Living Like Trees
Some readers like it when I'm battling dragons, and some readers like it when I'm feeling mystical. Frankly, the sword-swinging gets tiresome. The pondering of ducks and sprouting crocuses is boring, it's true. But it doesn't make you want to go kill yourself.

When I get fed-up, like I am right now, feeling all werewolfed out and sick of everything--sick of Chicago, sick of winter, sick of public appearances, sick of the border, sick of writing, sick of O'Bama and Clinton and McCain, sick of American Idol and driving and eating and coffee, sick of UIC, sick of this blog--I draw great calm from the brooding and eerie giants that stand around my house beding their heads as if listening to our dreams. The trees. The huge old oak in front, the weary pine beside our library, the great maples in the back, and the insanely optimistic white-bark birch. Like my beloved Yeoman Warder at The Tower of London, when things get too crazy, the trees seem to say: "Steady on!"

In his classic book, The Trail Home, John Daniel has a beautiful passage. Those of you who get into the mystical putterer will dig it. The sword-fighters will probably hope I'll find some racists and orcs to engage in battle. But I have no battle. I am eating an apple and petting the cat and looking at that birch. It's trying to tell me something.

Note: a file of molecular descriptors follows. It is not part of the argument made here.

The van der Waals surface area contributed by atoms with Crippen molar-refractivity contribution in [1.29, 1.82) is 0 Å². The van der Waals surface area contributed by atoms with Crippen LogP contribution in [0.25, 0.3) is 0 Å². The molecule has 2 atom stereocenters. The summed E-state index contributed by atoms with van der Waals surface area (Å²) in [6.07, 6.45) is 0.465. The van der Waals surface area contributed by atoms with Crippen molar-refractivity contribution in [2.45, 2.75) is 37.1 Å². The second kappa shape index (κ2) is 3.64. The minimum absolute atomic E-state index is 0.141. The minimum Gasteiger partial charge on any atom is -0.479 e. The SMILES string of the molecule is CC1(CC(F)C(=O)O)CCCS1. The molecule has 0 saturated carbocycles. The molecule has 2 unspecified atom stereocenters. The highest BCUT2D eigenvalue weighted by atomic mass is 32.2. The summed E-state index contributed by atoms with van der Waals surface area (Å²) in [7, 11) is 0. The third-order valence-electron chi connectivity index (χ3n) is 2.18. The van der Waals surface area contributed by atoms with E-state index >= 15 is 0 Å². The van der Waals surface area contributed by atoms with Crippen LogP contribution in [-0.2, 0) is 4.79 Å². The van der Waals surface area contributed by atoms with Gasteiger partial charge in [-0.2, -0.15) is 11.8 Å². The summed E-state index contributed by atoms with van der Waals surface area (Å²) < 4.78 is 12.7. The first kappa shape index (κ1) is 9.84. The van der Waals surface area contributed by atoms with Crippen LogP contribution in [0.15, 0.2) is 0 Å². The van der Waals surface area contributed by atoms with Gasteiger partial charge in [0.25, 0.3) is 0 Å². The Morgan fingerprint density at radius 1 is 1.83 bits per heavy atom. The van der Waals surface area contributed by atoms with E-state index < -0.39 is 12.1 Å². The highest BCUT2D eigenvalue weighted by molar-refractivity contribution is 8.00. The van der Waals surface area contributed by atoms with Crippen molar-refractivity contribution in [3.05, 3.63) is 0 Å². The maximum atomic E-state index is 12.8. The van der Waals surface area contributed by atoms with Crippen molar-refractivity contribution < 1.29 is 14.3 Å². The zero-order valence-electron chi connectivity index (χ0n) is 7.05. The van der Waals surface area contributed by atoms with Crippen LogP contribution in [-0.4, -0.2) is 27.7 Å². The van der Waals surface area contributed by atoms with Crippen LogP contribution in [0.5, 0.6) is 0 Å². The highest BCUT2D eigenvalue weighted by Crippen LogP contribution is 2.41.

Here's the passage:

"If we didn't hide our histories inside us, we'd see our own lives as we see the trees. We'd see how some of us rise true and easily, how some are bent or split from their beginnings. We'd see where we were chafed or broken, where love failed or never was, where love returned. We'd see where troubles beset us, how we bent and twisted beneath their weight, how we've grown as we've been able to grow and never have stopped growing, branching from the single source, how in our bodies' heaviness we touch the air and tremble--how each of us, in one peculiar unlikely way, rises in the light."

Maybe, after all, that is for the sword-fighters more than the mystics.

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